“People say ‘he’s too small,’, and then I aim to prove them wrong,”- Marquan Botley, senior.
When one has beat the odds, broken records and remained humble throughout his entire collegiate career, what does he do next? For senior and #4 Marquan Botley, the answer is simple: keep going.
The pattern of success for the 22-year-old point guard does not seem to be ending any time soon. Standing at just 5’9, Botley has set records and gained a reputation of being one of the finest basketball players Lynn University has ever seen.
Basketball always came easy for Botley. With an unmatched passion for the game and the drive to make it a career, failure was not in the cards for him.
“Basketball was the number one priority for me growing up, it was more than a hobby,” said Botley. “I knew it was what I wanted to make a career out of. My plan B was to make plan A work.”
Botley used basketball as a means to escape the destitution that surrounded him in his hometown of Flint, MI as a child. The birthplace of an aspiring superstar is poverty stricken, and some say the only way to make it out is possessing the ability to perform athletically. His parents, Wanda and Mike Botley, are the foundation for his support system, his motivation and his reason.
“Seeing my parents go to work everyday definitely pushed me to be a better basketball player. It’s all related, on and off the court,” said Botley. “When things went wrong in my personal life, I worked harder so that in the future my kids won’t have the same problems. Seeing the sacrifices they made to make me the person I am today makes me want to give them the world they tried to give me.”
Due to his ability to thrive in the sport at such a young age, his family moved to Dallas, where Botley would play for one of the best traveling teams in the nation. In fact, Botley’s teammate on the Texas Titans, Julius Randle, now plays for the Los Angeles Lakers. The two were merely inseparable on and off the court, which explains why many schools who offered Botley scholarships only wanted him with Randle at his side.
But Botley would not accept being a shadow as he warranted a spotlight. He based his decision to attend Florida Atlantic University on the fact that they wanted him to come solo.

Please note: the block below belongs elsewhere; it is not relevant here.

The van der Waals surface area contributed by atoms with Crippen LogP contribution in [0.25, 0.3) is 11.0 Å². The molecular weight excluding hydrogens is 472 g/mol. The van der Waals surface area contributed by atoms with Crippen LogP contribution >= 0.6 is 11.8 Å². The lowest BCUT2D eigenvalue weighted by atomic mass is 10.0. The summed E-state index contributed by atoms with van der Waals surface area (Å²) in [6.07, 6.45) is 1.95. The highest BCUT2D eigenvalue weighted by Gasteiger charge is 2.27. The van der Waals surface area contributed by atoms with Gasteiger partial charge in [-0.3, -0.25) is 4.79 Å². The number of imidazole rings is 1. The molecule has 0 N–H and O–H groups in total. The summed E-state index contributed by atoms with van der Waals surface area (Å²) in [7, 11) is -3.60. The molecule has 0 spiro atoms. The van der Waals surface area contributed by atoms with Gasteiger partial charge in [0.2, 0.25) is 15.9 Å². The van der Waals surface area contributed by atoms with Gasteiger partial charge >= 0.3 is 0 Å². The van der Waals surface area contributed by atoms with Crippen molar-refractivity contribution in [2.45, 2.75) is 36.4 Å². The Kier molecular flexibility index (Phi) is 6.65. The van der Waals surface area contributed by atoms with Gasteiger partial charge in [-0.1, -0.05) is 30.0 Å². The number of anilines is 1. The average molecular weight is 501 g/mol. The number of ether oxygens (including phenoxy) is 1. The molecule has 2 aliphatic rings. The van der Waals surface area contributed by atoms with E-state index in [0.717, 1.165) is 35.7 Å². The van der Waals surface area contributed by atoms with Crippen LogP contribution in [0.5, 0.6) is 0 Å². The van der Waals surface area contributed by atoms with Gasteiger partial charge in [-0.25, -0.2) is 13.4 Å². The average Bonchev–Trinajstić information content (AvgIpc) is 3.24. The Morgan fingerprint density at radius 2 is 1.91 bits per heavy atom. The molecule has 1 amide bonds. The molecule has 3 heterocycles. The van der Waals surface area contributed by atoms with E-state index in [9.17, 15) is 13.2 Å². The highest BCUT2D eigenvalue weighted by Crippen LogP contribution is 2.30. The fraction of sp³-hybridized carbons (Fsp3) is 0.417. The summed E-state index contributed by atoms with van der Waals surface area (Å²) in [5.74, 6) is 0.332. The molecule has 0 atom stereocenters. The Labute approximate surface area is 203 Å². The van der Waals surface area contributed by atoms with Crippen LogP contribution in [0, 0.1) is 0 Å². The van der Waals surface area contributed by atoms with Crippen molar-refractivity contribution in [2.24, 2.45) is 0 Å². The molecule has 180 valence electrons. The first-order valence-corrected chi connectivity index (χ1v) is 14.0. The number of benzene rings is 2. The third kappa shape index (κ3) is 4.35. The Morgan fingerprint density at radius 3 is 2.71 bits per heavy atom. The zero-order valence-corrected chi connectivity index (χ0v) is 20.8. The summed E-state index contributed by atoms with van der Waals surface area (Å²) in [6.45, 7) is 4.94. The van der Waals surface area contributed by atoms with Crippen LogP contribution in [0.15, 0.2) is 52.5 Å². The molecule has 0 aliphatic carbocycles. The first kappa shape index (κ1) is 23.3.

“To be given the opportunity to prove myself as a solo player was exactly what I wanted and needed going into my college career,” said Botley.
FAU seemed like the perfect fit to pave the road to success. That was until Botley’s junior year rolled around and he felt merely stuck in a position that did not provide leverage for progression. The team was not excelling and the then 21-year-old could not afford to waste any more time.
“I loved it there, I still do, but in terms of basketball, it was time for a change,” said Botley.
The player did not have to look far for that change. Lynn’s Assistant Basketball Coach, Tae Norwood, approached Botley regarding an opportunity to join the Fighting Knights in their 2016-2017 season. Head Coach Jeff Price, along with Norwood, offered a place to prosper, the tools to flourish athletically and academically and a fairly new squad to do all of that with.
“I believed in the vision the coaches had for me and for the program,” said Botley. “I felt like they had a lot of good pieces to work with and I could come in and complete the puzzle.”
Degenerating from Division I to Division II fostered apprehension in Botley’s mind, and the minds of those who knew his career. The usual team-player had to think of himself and his future, regardless of everyone else. Botley revealed to his teammates and his coaches at FAU that 2015-2016 would be his final season there and that Lynn welcomed him with open arms.
“It wasn’t fear that I had, it was the transition from D1 to D2. It drew in a lot of criticism from people on the outside looking in,” Botley said. “But it wasn’t about anybody else, it was about me and my career.”
Additionally, the senior guard earned a spot on the All-SSC Second Team and the All-SSC Newcomer Team.
“I would love to be able to model my players after Marquan Botley,” said Price. “He handles himself so well on and off the court. He does things the right way, he works hard and he’s an overall great person. Marquan will be deeply missed.”
“Big Shot Bot” has left his legacy behind him and plans to continue his basketball career. The common goal of many collegiate basketball players is to play overseas, which is likely in the cards for Botley.
He has been in contact with multiple professional sports agents that want to sign him. The next step is selecting someone who will assist Botley in his journey to Italy or Australia, his top two choices.
“A year from now, I want to be able to call myself a professional basketball player,” said Botley. “I aspire to be in a position where I can provide for both myself and my family through a career in the sport that shaped me into the man I am today.”
The unfamiliarity will be an adjustment for Botley but with the support of his family and friends, his dreams can likely become a reality.